Kavachi

Kavachi is one of the most active submarine volcanoes in the south-west Pacific Ocean.[1] Located south of Vangunu Island in the Solomon Islands, it is named after a sea god of the New Georgia Group islanders, and is also referred to locally as Rejo te Kavachi ("Kavachi's oven’). The volcano has become emergent and then been eroded back into the sea at least eight times since its first recorded eruption in 1939.[2]

Kavachi
May 14 Kavachi eruption.jpg
Kavachi erupting on May 14, 2000
Highest point
Elevation−20 m (−66 ft)
Coordinates9°1′0″S 157°57′0″E / 9.01667°S 157.95000°E / -9.01667; 157.95000Coordinates: 9°1′0″S 157°57′0″E / 9.01667°S 157.95000°E / -9.01667; 157.95000
Geography
LocationSolomon Islands
Geology
Mountain typeSubmarine volcano
Volcanic arc/beltBougainville & Solomon Is.
Last eruption2021
Kavachi is an active submarine volcano that sits roughly 25m below the surface of the ocean. Located approximately 50 NM from Nggatokae island, Kavachi can sometimes form an island of fresh earth that typically is washed away by waves. Here, the volcano dramatically erupts.

GeographyEdit

In May 2000, an international research team aboard the CSIRO research vessel FRANKLIN fixed the position of the volcano at 8° 59.65'S, 157° 58.23'E. At that time the vent of the volcano was below sea level, but frequent eruptions ejected molten lava up to 70 metres (230 feet) above sea level, and sulfurous steam plumes up to 500 metres (1,600 feet). The team mapped a roughly conical feature rising from 1,100 metres (3,600 feet) water depth, with the volcano having a basal diameter of about 8 kilometres (5.0 miles).[3][4]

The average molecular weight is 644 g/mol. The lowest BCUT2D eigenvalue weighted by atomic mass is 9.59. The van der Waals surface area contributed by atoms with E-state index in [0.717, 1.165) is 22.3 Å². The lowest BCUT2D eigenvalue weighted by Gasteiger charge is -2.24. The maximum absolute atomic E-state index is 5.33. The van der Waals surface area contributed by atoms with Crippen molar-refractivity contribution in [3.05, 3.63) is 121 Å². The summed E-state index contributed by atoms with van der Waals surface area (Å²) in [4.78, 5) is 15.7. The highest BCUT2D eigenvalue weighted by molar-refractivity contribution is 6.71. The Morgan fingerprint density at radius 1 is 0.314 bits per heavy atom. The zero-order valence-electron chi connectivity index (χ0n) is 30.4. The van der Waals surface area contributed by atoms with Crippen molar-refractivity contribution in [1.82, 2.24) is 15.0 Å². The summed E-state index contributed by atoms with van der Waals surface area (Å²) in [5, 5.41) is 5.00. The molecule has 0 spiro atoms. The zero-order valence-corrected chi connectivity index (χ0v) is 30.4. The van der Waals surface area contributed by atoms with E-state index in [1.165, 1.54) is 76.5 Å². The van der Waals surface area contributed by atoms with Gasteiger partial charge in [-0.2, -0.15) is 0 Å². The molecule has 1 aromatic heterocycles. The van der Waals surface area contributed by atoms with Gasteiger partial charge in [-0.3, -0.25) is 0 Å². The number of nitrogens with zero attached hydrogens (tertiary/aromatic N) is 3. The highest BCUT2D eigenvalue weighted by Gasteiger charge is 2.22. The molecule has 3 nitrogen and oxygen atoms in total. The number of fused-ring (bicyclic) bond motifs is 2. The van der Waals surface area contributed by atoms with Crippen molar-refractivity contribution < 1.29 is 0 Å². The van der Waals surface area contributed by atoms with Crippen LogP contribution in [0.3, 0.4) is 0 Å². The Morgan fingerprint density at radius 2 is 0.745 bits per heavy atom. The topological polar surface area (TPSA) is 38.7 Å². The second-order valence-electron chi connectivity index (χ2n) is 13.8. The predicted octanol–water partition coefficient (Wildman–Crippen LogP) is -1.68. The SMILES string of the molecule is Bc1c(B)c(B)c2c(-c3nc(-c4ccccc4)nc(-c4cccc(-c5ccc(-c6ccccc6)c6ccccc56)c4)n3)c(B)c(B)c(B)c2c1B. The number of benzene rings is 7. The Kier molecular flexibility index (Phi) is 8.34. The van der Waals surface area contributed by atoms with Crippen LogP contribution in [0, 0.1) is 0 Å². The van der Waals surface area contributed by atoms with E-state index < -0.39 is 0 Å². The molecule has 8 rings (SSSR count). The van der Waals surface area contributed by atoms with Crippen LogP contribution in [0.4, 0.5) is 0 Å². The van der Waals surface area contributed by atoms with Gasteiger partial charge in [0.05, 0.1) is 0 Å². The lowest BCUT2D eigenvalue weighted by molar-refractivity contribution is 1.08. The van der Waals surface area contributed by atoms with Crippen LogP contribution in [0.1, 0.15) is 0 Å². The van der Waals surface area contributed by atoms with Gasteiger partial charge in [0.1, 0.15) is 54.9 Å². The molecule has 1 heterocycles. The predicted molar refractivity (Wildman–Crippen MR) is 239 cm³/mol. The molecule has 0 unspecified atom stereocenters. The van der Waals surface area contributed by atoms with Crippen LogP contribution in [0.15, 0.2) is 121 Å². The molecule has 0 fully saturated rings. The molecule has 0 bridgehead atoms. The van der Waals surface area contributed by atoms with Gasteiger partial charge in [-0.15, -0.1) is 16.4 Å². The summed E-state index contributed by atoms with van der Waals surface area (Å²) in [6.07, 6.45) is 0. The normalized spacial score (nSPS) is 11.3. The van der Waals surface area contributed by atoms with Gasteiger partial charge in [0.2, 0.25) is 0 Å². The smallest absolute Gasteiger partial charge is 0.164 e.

EruptionsEdit

When the volcano erupted in 2003, a 15-metre-high (49-foot) island formed above the surface, but it disappeared soon after. Additional eruptive activity was observed and reported in March 2004 and April 2007.[5][6] More recent volcanic activity can be inferred from observations of discoloured water around the volcano, in 2020 and January 2021.[1]

Marine LifeEdit

In 2015, marine wildlife was found living inside Kavachi's crater, including two species of sharks and a sixgill stingray.[7]

See alsoEdit

ReferencesEdit

  1. ^ a b "Kavachi". Global Volcanism Program. Smithsonian Institution. Retrieved 2010-02-26.
  2. ^ "Kavachi". Global Volcanism Program. Smithsonian Institution.
  3. ^ "Fiery birth of new Pacific Island". Commonwealth Scientific and Industrial Research Organisation (via Way Back Machine). 24 May 2000. Archived from the original on 17 February 2012.CS1 maint: bot: original URL status unknown (link)
  4. ^ "Volcano Island Born". All Things Considered. US National Public Radio. 26 May 2000.
  5. ^ "Kavachi". Global Volcanism Program. Smithsonian Institution.
  6. ^ "Kavachi Submarine Volcano". Corey Howell, The Wilderness Lodge. Archived from the original on 2001-12-11. Retrieved 2007-08-19.
  7. ^ "Sharks Discovered Inside Underwater Volcano".

Further readingEdit

  • Baker, E.T., Massoth, G.J., de Ronde, C.E.J., Lupton, J.E., Lebon, G., and McInnes, B.I.A. 2002. Observations and sampling of an ongoing subsurface eruption of Kavachi volcano, Solomon Islands, May 2000, Geology, 30 (11), 975–978. (geology.geoscienceworld.org/cgi/reprint/30/11/975.pdf)
  • Dunkley, P.M., 1983. Volcanism and the evolution of the ensimatic Solomon Islands Arc, in Shimozuro, D. And Yokoyama, I.,(eds.), Arc Volcanism: Physics and Tectonics. Tokyo, Terrapub, 225–241.
  • Johnson, R.W. and Tuni, D. 1987. Kavachi, an active forearc volcano in the western Solomon Islands: Reported eruptions between 1950 and 1982, in B. Taylor and N.F. Exon, (eds.), 1987, Marine Geology, Geophysics, and Geochemistry of the Woodlark Basin-Solomon Islands, Circum-Pacific Council for Energy and Mineral Resources Earth Science Series, v. 7: Houston, Texas, Circum-Pacific Council for Energy and Mineral Resources.

External linksEdit